Campus closure causes a scramble

Dale Satre, @DaleSatre

The automated texts started Thursday, Nov. 15: “CCCCD [Contra Costa Community College District] has decided to close all locations … effective 3:00 p.m. today and will reopen Monday, November 19, 2018.”

The following texts brought similar messages: classes were pushed to Tuesday, Nov. 20, then pushed to the next week on Monday, Nov. 26.

This started a scramble among students and teachers to find ways to deal with what would become over a week of missed classes, due to poor air quality and the Thanksgiving holiday. According to a press release by CCCCD spokesperson Timothy Leong, the district decided to be cautious with fluctuating reports of local air quality.

“It threw me way back,” remarked administration of justice professor Anthony Hailey. “I couldn’t access my office. Everything I needed to grade didn’t get graded. I had no warning I’d be set back so much.”

Professors were encouraged to offer course work online to maintain credit hours for their courses. Business professor Perry Wilkins said the closure encouraged her to try new ways of distance teaching.

“The closure created an avenue to be more innovative about getting content to people, such as getting material online. I sent out lectures over Canvas and held exams online that people did at home ,” Wilkins said. “If it came to it, I could even hold live lectures over Zoom. The good thing about this is that it forced us to move to the twenty-first century.”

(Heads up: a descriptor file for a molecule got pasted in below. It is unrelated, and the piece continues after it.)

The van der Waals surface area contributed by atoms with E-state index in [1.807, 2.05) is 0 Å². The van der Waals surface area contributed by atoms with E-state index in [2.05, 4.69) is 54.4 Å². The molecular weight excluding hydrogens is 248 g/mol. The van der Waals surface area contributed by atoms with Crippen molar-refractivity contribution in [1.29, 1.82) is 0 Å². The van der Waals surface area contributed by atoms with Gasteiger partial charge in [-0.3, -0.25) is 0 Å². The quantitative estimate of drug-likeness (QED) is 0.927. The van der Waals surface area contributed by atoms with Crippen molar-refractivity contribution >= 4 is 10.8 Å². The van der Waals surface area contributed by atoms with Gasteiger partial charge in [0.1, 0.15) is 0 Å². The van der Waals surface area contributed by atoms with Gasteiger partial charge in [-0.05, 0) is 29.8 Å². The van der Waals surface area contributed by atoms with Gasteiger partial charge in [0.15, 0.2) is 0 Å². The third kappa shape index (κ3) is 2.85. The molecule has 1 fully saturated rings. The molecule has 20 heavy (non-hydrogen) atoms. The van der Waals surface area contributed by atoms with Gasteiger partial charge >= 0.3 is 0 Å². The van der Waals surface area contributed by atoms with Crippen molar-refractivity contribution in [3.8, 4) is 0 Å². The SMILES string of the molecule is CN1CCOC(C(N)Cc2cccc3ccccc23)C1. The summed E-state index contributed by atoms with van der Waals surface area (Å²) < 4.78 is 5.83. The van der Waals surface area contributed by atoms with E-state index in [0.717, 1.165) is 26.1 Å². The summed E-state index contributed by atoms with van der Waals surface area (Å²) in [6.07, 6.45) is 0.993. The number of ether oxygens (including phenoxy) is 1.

However, others are facing difficulty as the remaining two weeks of the semester loom. Economics professor Shalini Lugani said that many faculty are now in a bind as they try to figure out how to make up for lost time in a semester already trimmed to the legal minimum.

“This is going to have to be a multi-pronged approach.There’s going to have to be more take-home work and quizzes,” she said. “I’m planning to try the flipped classroom… We’ll have to condense discussions on big topics. We’re trying to be fair to students without piling on more work.”On the student side of things, the effects of the shortened semester and campus closures have been a mixed bag.

For LMC student Odochi Nwokochah exams have been her greatest concern.

“On the negative side, my classes had to reschedule tests that I had already studied for. Now that we’re back, I’m not as ready at this time,” said Nwokochah. “On the positive side, one class had to restructure everything with a take-home quiz and give more points to our final presentation.

For other students like Natalie Yashimoto the lack of time has caused much undue stress.

“The closing definitely made it more hectic,” she said. “I and other students are not sure where we are in our classes. There hasn’t been much communication about where we go from here.”

According to an email sent out by Vice President Kevin Horan 60 sections have been “negatively impacted” by the campus closure. To ensure classes meet the state mandated credit hours professors have a variety of options. Professors can provide online instruction, extend class time, or add an additional class meeting.

If your section has been affected by the closures, consult with your professor for more information.